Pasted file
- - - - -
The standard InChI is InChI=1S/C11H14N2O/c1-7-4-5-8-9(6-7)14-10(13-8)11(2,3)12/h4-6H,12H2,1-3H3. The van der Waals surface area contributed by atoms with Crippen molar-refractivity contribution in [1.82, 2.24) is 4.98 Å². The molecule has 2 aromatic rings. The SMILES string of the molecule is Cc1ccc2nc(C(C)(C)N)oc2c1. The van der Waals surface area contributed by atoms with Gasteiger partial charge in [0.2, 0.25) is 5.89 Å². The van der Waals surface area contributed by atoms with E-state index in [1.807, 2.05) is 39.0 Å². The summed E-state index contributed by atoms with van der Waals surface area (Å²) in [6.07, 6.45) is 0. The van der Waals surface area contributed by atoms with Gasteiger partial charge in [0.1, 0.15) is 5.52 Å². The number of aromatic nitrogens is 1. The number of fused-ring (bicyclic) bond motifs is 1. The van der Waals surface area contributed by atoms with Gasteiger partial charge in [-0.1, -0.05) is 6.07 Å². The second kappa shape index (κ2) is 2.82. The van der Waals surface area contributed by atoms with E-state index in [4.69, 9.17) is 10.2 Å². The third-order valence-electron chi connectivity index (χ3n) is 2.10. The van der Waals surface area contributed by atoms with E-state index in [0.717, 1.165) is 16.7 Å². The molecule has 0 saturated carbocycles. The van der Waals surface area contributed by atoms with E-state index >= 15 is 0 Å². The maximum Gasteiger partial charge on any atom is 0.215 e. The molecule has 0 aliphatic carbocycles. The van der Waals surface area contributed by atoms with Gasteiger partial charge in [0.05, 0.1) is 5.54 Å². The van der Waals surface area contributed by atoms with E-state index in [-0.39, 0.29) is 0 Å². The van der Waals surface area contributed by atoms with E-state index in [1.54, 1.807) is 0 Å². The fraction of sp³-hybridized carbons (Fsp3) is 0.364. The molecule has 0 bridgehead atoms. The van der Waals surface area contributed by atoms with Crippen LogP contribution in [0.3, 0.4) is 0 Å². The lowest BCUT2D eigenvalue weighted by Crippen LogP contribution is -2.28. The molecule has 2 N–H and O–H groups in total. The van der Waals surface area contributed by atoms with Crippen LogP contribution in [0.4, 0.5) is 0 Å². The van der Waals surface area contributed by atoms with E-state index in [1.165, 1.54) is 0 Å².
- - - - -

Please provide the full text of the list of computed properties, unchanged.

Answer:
The standard InChI is InChI=1S/C11H14N2O/c1-7-4-5-8-9(6-7)14-10(13-8)11(2,3)12/h4-6H,12H2,1-3H3. The van der Waals surface area contributed by atoms with Crippen molar-refractivity contribution in [1.82, 2.24) is 4.98 Å². The molecule has 2 aromatic rings. The SMILES string of the molecule is Cc1ccc2nc(C(C)(C)N)oc2c1. The van der Waals surface area contributed by atoms with Gasteiger partial charge in [0.2, 0.25) is 5.89 Å². The van der Waals surface area contributed by atoms with E-state index in [1.807, 2.05) is 39.0 Å². The summed E-state index contributed by atoms with van der Waals surface area (Å²) in [6.07, 6.45) is 0. The van der Waals surface area contributed by atoms with Gasteiger partial charge in [0.1, 0.15) is 5.52 Å². The number of aromatic nitrogens is 1. The number of fused-ring (bicyclic) bond motifs is 1. The van der Waals surface area contributed by atoms with Gasteiger partial charge in [-0.1, -0.05) is 6.07 Å². The second kappa shape index (κ2) is 2.82. The van der Waals surface area contributed by atoms with E-state index in [4.69, 9.17) is 10.2 Å². The third-order valence-electron chi connectivity index (χ3n) is 2.10. The van der Waals surface area contributed by atoms with E-state index in [0.717, 1.165) is 16.7 Å². The molecule has 0 saturated carbocycles. The van der Waals surface area contributed by atoms with E-state index >= 15 is 0 Å². The maximum Gasteiger partial charge on any atom is 0.215 e. The molecule has 0 aliphatic carbocycles. The van der Waals surface area contributed by atoms with Gasteiger partial charge in [0.05, 0.1) is 5.54 Å². The van der Waals surface area contributed by atoms with E-state index in [-0.39, 0.29) is 0 Å². The van der Waals surface area contributed by atoms with E-state index in [1.54, 1.807) is 0 Å². The fraction of sp³-hybridized carbons (Fsp3) is 0.364. The molecule has 0 bridgehead atoms. The van der Waals surface area contributed by atoms with Crippen LogP contribution in [0.3, 0.4) is 0 Å². The lowest BCUT2D eigenvalue weighted by Crippen LogP contribution is -2.28. The molecule has 2 N–H and O–H groups in total. The van der Waals surface area contributed by atoms with Crippen LogP contribution in [0.4, 0.5) is 0 Å². The van der Waals surface area contributed by atoms with E-state index in [1.165, 1.54) is 0 Å².